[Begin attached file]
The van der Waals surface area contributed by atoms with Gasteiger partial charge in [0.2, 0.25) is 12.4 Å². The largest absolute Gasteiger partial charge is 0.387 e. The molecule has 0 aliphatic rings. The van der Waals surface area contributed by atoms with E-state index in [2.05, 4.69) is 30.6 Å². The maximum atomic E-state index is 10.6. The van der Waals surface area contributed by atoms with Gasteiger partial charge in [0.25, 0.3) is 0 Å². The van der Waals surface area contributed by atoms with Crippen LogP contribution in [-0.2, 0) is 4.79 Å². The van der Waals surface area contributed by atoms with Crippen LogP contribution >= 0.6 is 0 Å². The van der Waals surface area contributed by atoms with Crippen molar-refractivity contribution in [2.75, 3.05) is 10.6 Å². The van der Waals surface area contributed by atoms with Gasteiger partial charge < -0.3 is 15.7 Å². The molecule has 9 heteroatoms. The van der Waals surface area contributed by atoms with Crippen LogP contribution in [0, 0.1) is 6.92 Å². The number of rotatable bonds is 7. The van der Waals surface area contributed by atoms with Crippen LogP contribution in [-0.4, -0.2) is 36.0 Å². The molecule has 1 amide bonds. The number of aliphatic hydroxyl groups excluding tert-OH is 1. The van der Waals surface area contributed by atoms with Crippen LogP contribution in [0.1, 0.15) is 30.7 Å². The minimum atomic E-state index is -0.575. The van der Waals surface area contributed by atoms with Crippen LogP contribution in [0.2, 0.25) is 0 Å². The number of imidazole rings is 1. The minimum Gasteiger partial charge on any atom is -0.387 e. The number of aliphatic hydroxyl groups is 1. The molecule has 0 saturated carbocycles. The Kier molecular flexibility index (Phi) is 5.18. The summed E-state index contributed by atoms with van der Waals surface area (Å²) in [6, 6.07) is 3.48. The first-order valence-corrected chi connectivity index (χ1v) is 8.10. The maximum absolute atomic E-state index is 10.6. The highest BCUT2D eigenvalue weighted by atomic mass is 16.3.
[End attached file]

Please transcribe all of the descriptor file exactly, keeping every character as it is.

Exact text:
The van der Waals surface area contributed by atoms with Gasteiger partial charge in [0.2, 0.25) is 12.4 Å². The largest absolute Gasteiger partial charge is 0.387 e. The molecule has 0 aliphatic rings. The van der Waals surface area contributed by atoms with E-state index in [2.05, 4.69) is 30.6 Å². The maximum atomic E-state index is 10.6. The van der Waals surface area contributed by atoms with Gasteiger partial charge in [0.25, 0.3) is 0 Å². The van der Waals surface area contributed by atoms with Crippen LogP contribution in [-0.2, 0) is 4.79 Å². The van der Waals surface area contributed by atoms with Crippen LogP contribution >= 0.6 is 0 Å². The van der Waals surface area contributed by atoms with Crippen molar-refractivity contribution in [2.75, 3.05) is 10.6 Å². The van der Waals surface area contributed by atoms with Gasteiger partial charge < -0.3 is 15.7 Å². The molecule has 9 heteroatoms. The van der Waals surface area contributed by atoms with Crippen LogP contribution in [0, 0.1) is 6.92 Å². The number of rotatable bonds is 7. The van der Waals surface area contributed by atoms with Crippen LogP contribution in [-0.4, -0.2) is 36.0 Å². The molecule has 1 amide bonds. The number of aliphatic hydroxyl groups excluding tert-OH is 1. The van der Waals surface area contributed by atoms with Crippen LogP contribution in [0.1, 0.15) is 30.7 Å². The minimum atomic E-state index is -0.575. The van der Waals surface area contributed by atoms with Crippen LogP contribution in [0.2, 0.25) is 0 Å². The number of imidazole rings is 1. The minimum Gasteiger partial charge on any atom is -0.387 e. The number of aliphatic hydroxyl groups is 1. The molecule has 0 saturated carbocycles. The Kier molecular flexibility index (Phi) is 5.18. The summed E-state index contributed by atoms with van der Waals surface area (Å²) in [6, 6.07) is 3.48. The first-order valence-corrected chi connectivity index (χ1v) is 8.10. The maximum absolute atomic E-state index is 10.6. The highest BCUT2D eigenvalue weighted by atomic mass is 16.3.